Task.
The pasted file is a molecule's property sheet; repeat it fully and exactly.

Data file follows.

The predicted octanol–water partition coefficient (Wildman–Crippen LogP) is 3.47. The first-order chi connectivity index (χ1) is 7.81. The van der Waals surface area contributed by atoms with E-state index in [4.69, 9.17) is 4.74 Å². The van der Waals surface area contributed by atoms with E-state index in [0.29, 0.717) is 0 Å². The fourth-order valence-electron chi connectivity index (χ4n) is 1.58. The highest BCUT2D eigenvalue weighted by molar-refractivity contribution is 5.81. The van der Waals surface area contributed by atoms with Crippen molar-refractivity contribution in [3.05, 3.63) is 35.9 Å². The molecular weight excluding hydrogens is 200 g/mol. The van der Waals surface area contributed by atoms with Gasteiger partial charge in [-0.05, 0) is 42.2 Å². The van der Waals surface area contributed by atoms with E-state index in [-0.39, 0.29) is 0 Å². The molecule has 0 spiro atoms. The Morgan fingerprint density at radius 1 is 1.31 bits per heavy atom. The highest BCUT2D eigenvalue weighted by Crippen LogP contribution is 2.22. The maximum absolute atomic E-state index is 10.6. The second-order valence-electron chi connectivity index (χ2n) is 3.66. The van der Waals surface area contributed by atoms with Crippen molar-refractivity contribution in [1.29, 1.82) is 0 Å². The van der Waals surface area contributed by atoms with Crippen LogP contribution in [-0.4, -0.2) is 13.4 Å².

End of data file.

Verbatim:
The predicted octanol–water partition coefficient (Wildman–Crippen LogP) is 3.47. The first-order chi connectivity index (χ1) is 7.81. The van der Waals surface area contributed by atoms with E-state index in [4.69, 9.17) is 4.74 Å². The van der Waals surface area contributed by atoms with E-state index in [0.29, 0.717) is 0 Å². The fourth-order valence-electron chi connectivity index (χ4n) is 1.58. The highest BCUT2D eigenvalue weighted by molar-refractivity contribution is 5.81. The van der Waals surface area contributed by atoms with Crippen molar-refractivity contribution in [3.05, 3.63) is 35.9 Å². The molecular weight excluding hydrogens is 200 g/mol. The van der Waals surface area contributed by atoms with Gasteiger partial charge in [-0.05, 0) is 42.2 Å². The van der Waals surface area contributed by atoms with E-state index in [-0.39, 0.29) is 0 Å². The molecule has 0 spiro atoms. The Morgan fingerprint density at radius 1 is 1.31 bits per heavy atom. The highest BCUT2D eigenvalue weighted by Crippen LogP contribution is 2.22. The maximum absolute atomic E-state index is 10.6. The second-order valence-electron chi connectivity index (χ2n) is 3.66. The van der Waals surface area contributed by atoms with Crippen molar-refractivity contribution in [1.29, 1.82) is 0 Å². The van der Waals surface area contributed by atoms with Crippen LogP contribution in [-0.4, -0.2) is 13.4 Å².